4. What are your learners’ technical abilities?

One of the key competencies Huggett cites for virtual classroom facilitators is the ability to create a comfortable learning environment. In a virtual classroom, this could mean letting learners know that “it’s OK if they’re not sure where ‘raise hand’ is. … Just like we do in the in-person classroom, we want to make sure that we’ve got a comfortable learning environment,” she said.

If learners are technologically savvy, a full-fledged virtual classroom session that has them bouncing between chats, breakout rooms, and answering poll questions—and even sharing their own work by taking control of the whiteboard—will be a breeze. But for learners who are not comfortable using computers, teaching them to use a “raised hand” or other status indicator, answer a poll question, and use the chat box might be the limit. If learners are overwhelmed by the technical demands, they’ll be less focused on the learning. On the other hand, if they are bored by a too-simple format, they might tune out. Know your audience—and prepare appropriately.

5. What virtual classroom tools do you want to use?

Virtual eLearning sessions run the gamut from conference-call setups, where participants hear only the voice of the person speaking, to fully developed interactive platforms. A virtual classroom platform might offer any or all of the following features.

  • Screen sharing: The instructor shares slides, freeform text, a Word document, an open browser window—anything that’s on her screen; alternatively, the instructor can allow a learner to share his screen with the class.
  • Status indicators: A way for learners to “raise their hands” is common; some platforms offer multiple status icons, including stepped away, agree, disagree, laughter, speak louder or softer, etc.
  • Chat: A chat box allows learners to ask questions or interact with other learners. Some platforms allow private chat between an instructor and a learner; some also allow semi-private chat between learners (the instructor can eavesdrop).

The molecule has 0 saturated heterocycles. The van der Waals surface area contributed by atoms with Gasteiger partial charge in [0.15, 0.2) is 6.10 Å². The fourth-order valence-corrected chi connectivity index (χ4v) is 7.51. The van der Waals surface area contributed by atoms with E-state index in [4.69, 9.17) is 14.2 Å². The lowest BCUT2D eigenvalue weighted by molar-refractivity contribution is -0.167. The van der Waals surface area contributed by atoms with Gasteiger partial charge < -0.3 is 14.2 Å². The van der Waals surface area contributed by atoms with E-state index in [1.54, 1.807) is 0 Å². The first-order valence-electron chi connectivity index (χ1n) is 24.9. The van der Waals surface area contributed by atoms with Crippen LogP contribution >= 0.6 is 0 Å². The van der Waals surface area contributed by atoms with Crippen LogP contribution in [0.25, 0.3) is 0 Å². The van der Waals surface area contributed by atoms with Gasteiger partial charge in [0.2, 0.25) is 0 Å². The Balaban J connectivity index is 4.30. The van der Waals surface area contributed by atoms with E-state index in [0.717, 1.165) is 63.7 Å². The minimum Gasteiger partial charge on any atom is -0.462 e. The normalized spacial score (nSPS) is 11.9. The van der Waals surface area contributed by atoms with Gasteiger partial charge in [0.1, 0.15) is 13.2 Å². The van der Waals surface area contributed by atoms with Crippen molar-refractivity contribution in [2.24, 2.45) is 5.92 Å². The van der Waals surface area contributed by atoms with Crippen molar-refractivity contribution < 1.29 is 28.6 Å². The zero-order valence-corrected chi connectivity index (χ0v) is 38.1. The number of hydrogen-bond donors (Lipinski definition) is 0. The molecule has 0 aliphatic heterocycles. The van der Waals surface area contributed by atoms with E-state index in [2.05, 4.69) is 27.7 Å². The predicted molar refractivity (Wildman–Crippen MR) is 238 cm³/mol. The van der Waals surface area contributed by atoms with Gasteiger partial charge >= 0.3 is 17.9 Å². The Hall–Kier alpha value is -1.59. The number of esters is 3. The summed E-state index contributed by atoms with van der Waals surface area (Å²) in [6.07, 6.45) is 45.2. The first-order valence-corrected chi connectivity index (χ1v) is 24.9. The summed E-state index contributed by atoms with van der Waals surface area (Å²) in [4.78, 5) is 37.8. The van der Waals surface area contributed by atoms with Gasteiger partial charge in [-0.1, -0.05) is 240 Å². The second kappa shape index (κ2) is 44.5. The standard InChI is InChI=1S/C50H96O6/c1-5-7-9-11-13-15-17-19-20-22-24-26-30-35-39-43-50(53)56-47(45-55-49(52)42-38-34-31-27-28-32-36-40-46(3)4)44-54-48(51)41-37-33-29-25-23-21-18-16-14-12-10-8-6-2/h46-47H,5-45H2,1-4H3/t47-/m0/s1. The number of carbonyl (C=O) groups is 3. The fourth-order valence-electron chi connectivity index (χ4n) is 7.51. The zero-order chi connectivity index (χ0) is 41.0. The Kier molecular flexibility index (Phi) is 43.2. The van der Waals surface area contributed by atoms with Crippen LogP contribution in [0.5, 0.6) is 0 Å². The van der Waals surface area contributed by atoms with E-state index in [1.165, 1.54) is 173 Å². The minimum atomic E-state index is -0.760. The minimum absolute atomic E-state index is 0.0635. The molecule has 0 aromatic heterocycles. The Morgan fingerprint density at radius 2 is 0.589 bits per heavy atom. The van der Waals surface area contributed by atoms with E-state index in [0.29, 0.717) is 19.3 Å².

• Shared whiteboard: The instructor—or a learner, where sharing control is possible—can draw or write on a whiteboard. Some instructors invite all learners to participate or claim a section of the whiteboard; some put exercises on the whiteboard and have learners, one by one, solve them, e.g., editing a sentence or solving an equation. Huggett suggests that solo instructors recruit learners to help—by writing items on a whiteboard as other learners make suggestions, for example.
  • Polls: The instructor can ask multiple-choice questions, and learners can choose one or multiple responses.
  • Breakout rooms: Group chat sessions (the instructor can assign groups and eavesdrop).
  • Quizzes: Instructors can create and administer quizzes to learners within the virtual classroom.
  • Sharing files: Instructors can distribute a handout to all learners electronically.

The format and class size might determine which features are useful. Developers and instructors who conduct different types of eLearning using a virtual classroom might opt for a more robust platform, while someone who does an occasional meeting or webinar might choose a simpler platform with fewer bells and whistles.

Learn more

Cindy Huggett, an eLearning consultant and instructional designer, will present a BYOL (Bring Your Own Laptop®) session, “Ready-to-Use Activities for Engaging Virtual Training,” at Learning Solutions 2017 Conference & Expo, March 22 – 24 in Orlando, Florida.